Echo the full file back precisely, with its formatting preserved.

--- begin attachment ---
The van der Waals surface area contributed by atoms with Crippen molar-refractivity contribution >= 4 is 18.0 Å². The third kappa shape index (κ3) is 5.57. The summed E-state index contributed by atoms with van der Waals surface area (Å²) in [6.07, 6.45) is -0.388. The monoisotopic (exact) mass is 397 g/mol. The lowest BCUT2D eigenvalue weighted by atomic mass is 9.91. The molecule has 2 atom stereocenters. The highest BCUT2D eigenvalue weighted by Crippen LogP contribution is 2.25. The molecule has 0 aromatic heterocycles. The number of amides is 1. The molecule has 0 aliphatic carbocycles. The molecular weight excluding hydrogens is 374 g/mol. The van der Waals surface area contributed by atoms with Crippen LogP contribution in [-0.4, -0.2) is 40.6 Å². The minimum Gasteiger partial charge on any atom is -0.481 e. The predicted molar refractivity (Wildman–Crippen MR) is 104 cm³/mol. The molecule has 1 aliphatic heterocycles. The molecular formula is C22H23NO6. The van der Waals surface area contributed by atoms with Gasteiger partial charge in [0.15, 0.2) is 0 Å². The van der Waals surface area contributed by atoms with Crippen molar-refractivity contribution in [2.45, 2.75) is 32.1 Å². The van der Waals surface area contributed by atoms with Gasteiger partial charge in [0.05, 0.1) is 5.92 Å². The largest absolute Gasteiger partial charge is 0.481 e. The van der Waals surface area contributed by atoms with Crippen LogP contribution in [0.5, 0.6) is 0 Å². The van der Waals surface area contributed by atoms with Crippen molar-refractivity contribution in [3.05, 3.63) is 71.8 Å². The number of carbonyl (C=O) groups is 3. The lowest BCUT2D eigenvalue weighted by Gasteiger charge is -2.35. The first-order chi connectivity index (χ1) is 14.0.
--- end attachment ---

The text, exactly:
The van der Waals surface area contributed by atoms with Crippen molar-refractivity contribution >= 4 is 18.0 Å². The third kappa shape index (κ3) is 5.57. The summed E-state index contributed by atoms with van der Waals surface area (Å²) in [6.07, 6.45) is -0.388. The monoisotopic (exact) mass is 397 g/mol. The lowest BCUT2D eigenvalue weighted by atomic mass is 9.91. The molecule has 2 atom stereocenters. The highest BCUT2D eigenvalue weighted by Crippen LogP contribution is 2.25. The molecule has 0 aromatic heterocycles. The number of amides is 1. The molecule has 0 aliphatic carbocycles. The molecular weight excluding hydrogens is 374 g/mol. The van der Waals surface area contributed by atoms with Crippen LogP contribution in [-0.4, -0.2) is 40.6 Å². The minimum Gasteiger partial charge on any atom is -0.481 e. The predicted molar refractivity (Wildman–Crippen MR) is 104 cm³/mol. The molecule has 1 aliphatic heterocycles. The molecular formula is C22H23NO6. The van der Waals surface area contributed by atoms with Gasteiger partial charge in [0.15, 0.2) is 0 Å². The van der Waals surface area contributed by atoms with Crippen molar-refractivity contribution in [2.45, 2.75) is 32.1 Å². The van der Waals surface area contributed by atoms with Gasteiger partial charge in [0.05, 0.1) is 5.92 Å². The largest absolute Gasteiger partial charge is 0.481 e. The van der Waals surface area contributed by atoms with Crippen LogP contribution in [0.5, 0.6) is 0 Å². The van der Waals surface area contributed by atoms with Crippen molar-refractivity contribution in [3.05, 3.63) is 71.8 Å². The number of carbonyl (C=O) groups is 3. The lowest BCUT2D eigenvalue weighted by Gasteiger charge is -2.35. The first-order chi connectivity index (χ1) is 14.0.